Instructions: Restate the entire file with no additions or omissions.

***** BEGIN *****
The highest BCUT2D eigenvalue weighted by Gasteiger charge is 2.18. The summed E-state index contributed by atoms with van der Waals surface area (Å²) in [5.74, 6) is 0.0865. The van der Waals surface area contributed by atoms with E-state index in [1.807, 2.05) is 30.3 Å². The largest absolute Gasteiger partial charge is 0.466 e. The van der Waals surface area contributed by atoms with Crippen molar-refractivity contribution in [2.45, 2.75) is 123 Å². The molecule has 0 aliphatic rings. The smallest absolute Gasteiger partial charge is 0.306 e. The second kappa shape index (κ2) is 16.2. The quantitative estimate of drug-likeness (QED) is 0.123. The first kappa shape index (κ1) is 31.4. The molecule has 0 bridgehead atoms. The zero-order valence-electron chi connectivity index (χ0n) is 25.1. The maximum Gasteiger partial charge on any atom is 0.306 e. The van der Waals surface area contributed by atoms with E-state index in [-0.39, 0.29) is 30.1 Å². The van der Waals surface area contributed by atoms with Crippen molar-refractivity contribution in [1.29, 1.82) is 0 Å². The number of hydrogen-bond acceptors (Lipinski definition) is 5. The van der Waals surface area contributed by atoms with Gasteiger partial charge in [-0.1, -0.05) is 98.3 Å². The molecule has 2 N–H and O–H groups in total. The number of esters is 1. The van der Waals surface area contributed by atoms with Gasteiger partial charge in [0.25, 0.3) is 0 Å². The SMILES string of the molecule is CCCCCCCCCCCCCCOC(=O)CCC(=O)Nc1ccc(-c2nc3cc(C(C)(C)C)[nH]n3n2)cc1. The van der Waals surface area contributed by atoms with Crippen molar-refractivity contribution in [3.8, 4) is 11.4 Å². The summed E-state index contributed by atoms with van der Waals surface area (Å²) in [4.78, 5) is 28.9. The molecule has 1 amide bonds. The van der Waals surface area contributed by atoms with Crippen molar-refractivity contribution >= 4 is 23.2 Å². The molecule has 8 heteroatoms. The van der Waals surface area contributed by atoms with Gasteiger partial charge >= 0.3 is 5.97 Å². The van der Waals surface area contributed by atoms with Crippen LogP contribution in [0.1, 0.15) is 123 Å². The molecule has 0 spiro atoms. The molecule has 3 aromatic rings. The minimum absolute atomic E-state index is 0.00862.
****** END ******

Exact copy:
The highest BCUT2D eigenvalue weighted by Gasteiger charge is 2.18. The summed E-state index contributed by atoms with van der Waals surface area (Å²) in [5.74, 6) is 0.0865. The van der Waals surface area contributed by atoms with E-state index in [1.807, 2.05) is 30.3 Å². The largest absolute Gasteiger partial charge is 0.466 e. The van der Waals surface area contributed by atoms with Crippen molar-refractivity contribution in [2.45, 2.75) is 123 Å². The molecule has 0 aliphatic rings. The smallest absolute Gasteiger partial charge is 0.306 e. The second kappa shape index (κ2) is 16.2. The quantitative estimate of drug-likeness (QED) is 0.123. The first kappa shape index (κ1) is 31.4. The molecule has 0 bridgehead atoms. The zero-order valence-electron chi connectivity index (χ0n) is 25.1. The maximum Gasteiger partial charge on any atom is 0.306 e. The van der Waals surface area contributed by atoms with E-state index in [-0.39, 0.29) is 30.1 Å². The van der Waals surface area contributed by atoms with Crippen molar-refractivity contribution in [1.29, 1.82) is 0 Å². The number of hydrogen-bond acceptors (Lipinski definition) is 5. The van der Waals surface area contributed by atoms with Gasteiger partial charge in [-0.1, -0.05) is 98.3 Å². The molecule has 2 N–H and O–H groups in total. The number of esters is 1. The van der Waals surface area contributed by atoms with Gasteiger partial charge in [0.25, 0.3) is 0 Å². The SMILES string of the molecule is CCCCCCCCCCCCCCOC(=O)CCC(=O)Nc1ccc(-c2nc3cc(C(C)(C)C)[nH]n3n2)cc1. The van der Waals surface area contributed by atoms with Crippen molar-refractivity contribution in [3.8, 4) is 11.4 Å². The summed E-state index contributed by atoms with van der Waals surface area (Å²) in [4.78, 5) is 28.9. The molecule has 1 amide bonds. The van der Waals surface area contributed by atoms with Crippen molar-refractivity contribution >= 4 is 23.2 Å². The molecule has 8 heteroatoms. The van der Waals surface area contributed by atoms with Gasteiger partial charge >= 0.3 is 5.97 Å². The van der Waals surface area contributed by atoms with Crippen LogP contribution in [0.1, 0.15) is 123 Å². The molecule has 0 spiro atoms. The molecule has 3 aromatic rings. The minimum absolute atomic E-state index is 0.00862.